Hackers 'Tap In' to Improve Radio Frequency (RFID) Systems

Dennis Faas's picture

Radio frequency identification (RFID) is behind new-age systems the Highway E-Z Pass and the MasterCard PayPass bank card.  Unfortunately, it now seems hackers are trying to take advantage of this convenient technology, and security experts are facing a serious challenge in keeping people safe.

To participate in the Highway E-Z Pass, a person must first install a RFID tag in their windshield prior to traveling on a toll highway. When the driver approaches the stretch of the road that requires payment, their account is electronically debited. MasterCard PayPass bank cards work in a similar fashion.

RFID: a Two-Part System

RFID systems are composed of two parts: an integrated circuit for storing and processing data and an antenna for receiving and transmitting the signal. RFID tags may contain a battery, therefore transmitting signals autonomously. Or, they may not contain a battery, therefore requiring transmission from an external source. (Source: transcore.com)

With technology always in a state of constant evolution, radio frequency identification chips are now being engineered to transmit signals over great distances.

International Travel Companion

The U.S. Passport Card RFID is one such device being reworked for optimal performance. American citizens use the card in place of an actual passport to enter into Canada or Mexico. Among the stored personal information on these cards is the gender, age, citizenship and even photograph of the international commuter. The latest batch of RFID-based U.S. Passport Cards are able to read identification tags up to 30 feet away.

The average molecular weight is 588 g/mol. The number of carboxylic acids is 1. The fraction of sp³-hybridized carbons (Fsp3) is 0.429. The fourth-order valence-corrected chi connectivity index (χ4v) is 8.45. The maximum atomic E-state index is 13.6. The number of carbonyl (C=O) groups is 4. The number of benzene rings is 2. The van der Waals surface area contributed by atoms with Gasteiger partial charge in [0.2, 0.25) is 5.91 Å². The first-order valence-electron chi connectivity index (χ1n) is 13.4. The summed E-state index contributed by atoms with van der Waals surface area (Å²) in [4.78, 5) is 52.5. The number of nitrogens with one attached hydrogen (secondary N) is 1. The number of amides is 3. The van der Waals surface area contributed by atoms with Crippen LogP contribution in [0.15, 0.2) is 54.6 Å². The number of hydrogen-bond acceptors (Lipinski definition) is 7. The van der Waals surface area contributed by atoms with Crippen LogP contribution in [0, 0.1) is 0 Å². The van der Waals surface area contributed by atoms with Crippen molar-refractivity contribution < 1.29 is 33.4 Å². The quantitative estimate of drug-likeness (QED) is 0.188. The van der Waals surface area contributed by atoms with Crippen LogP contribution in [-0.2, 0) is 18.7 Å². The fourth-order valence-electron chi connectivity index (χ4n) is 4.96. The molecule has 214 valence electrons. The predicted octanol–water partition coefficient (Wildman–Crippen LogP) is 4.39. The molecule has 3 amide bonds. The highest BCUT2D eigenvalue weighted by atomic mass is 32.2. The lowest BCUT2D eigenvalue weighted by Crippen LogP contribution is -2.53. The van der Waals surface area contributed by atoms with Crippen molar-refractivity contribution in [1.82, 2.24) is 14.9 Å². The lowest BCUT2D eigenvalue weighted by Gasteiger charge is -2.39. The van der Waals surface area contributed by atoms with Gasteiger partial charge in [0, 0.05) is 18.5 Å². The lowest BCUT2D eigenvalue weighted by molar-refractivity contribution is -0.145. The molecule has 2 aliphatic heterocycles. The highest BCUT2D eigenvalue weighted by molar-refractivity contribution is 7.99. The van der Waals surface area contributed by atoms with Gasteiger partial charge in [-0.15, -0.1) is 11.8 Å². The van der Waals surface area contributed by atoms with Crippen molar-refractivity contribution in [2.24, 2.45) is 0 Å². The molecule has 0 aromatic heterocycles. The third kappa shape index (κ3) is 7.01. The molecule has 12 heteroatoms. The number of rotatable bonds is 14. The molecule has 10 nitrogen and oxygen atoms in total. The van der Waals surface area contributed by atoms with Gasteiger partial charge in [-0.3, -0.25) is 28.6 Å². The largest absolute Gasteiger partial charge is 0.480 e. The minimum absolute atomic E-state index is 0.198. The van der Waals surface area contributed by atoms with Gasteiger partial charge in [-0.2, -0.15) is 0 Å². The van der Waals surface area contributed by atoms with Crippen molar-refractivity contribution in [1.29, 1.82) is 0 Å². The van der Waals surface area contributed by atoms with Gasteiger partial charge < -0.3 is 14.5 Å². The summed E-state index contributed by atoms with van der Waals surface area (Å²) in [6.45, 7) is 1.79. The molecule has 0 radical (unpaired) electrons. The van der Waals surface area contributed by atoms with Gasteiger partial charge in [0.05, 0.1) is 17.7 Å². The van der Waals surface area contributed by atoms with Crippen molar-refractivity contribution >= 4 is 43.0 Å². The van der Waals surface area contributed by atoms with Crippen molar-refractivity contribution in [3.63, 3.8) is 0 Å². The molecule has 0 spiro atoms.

Greater Distances = Greater Opportunities for Hackers

Still, dealing with radio frequencies over great distances may send out subtle invitations for unwanted guests. With this realization, hackers have turned their attention to usurping personal identification without ever being detected.

However, the designers of RFID systems are receiving some assistance from cryptography specialists who infiltrate their systems, much like a hacker would. The results have proven to be real "eye-openers".

A team of "helpful hackers" were able to collect personal medical records from a defibrillator by using an ad-hoc, unauthorized device. The team was also able to assume control of the defibrillator, sending potentially life-threatening shocks to a mock patient.

Security Device "Sounds Off and Vibrates"

With these developments, researchers have been working overtime to create a radio frequency gadget that would sound off an audible alarm and vibrate when it detects unauthorized attempts to reprogram an implanted device (like a defibrillator). The device, named WISPer, was tested on a mock torso made of beef and bacon with deliciously successful results. (Source: boston.com)

While it may seem strange and somewhat comical to see someone sound off and vibrate in a cell phone-like manner, doing so could prove to be the difference in saving their life.

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